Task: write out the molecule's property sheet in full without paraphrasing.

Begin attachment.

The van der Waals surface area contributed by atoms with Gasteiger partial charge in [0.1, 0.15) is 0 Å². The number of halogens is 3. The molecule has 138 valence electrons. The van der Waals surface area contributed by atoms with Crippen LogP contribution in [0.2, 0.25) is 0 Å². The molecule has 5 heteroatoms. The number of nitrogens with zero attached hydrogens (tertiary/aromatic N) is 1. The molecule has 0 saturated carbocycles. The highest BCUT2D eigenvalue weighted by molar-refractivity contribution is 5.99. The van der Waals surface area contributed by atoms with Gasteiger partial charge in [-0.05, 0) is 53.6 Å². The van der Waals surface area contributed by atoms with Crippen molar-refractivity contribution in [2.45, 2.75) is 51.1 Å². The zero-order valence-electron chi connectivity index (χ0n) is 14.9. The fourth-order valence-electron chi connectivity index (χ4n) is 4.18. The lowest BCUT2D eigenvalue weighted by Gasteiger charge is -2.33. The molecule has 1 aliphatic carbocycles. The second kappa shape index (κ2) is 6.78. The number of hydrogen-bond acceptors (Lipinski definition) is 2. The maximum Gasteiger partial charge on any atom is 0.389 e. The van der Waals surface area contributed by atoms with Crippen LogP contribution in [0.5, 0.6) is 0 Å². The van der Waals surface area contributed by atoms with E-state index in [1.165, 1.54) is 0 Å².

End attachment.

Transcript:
The van der Waals surface area contributed by atoms with Gasteiger partial charge in [0.1, 0.15) is 0 Å². The number of halogens is 3. The molecule has 138 valence electrons. The van der Waals surface area contributed by atoms with Crippen LogP contribution in [0.2, 0.25) is 0 Å². The molecule has 5 heteroatoms. The number of nitrogens with zero attached hydrogens (tertiary/aromatic N) is 1. The molecule has 0 saturated carbocycles. The highest BCUT2D eigenvalue weighted by molar-refractivity contribution is 5.99. The van der Waals surface area contributed by atoms with Gasteiger partial charge in [-0.05, 0) is 53.6 Å². The van der Waals surface area contributed by atoms with Crippen molar-refractivity contribution in [2.45, 2.75) is 51.1 Å². The zero-order valence-electron chi connectivity index (χ0n) is 14.9. The fourth-order valence-electron chi connectivity index (χ4n) is 4.18. The lowest BCUT2D eigenvalue weighted by Gasteiger charge is -2.33. The molecule has 1 aliphatic carbocycles. The second kappa shape index (κ2) is 6.78. The number of hydrogen-bond acceptors (Lipinski definition) is 2. The maximum Gasteiger partial charge on any atom is 0.389 e. The van der Waals surface area contributed by atoms with Crippen LogP contribution in [0.5, 0.6) is 0 Å². The van der Waals surface area contributed by atoms with E-state index in [1.165, 1.54) is 0 Å².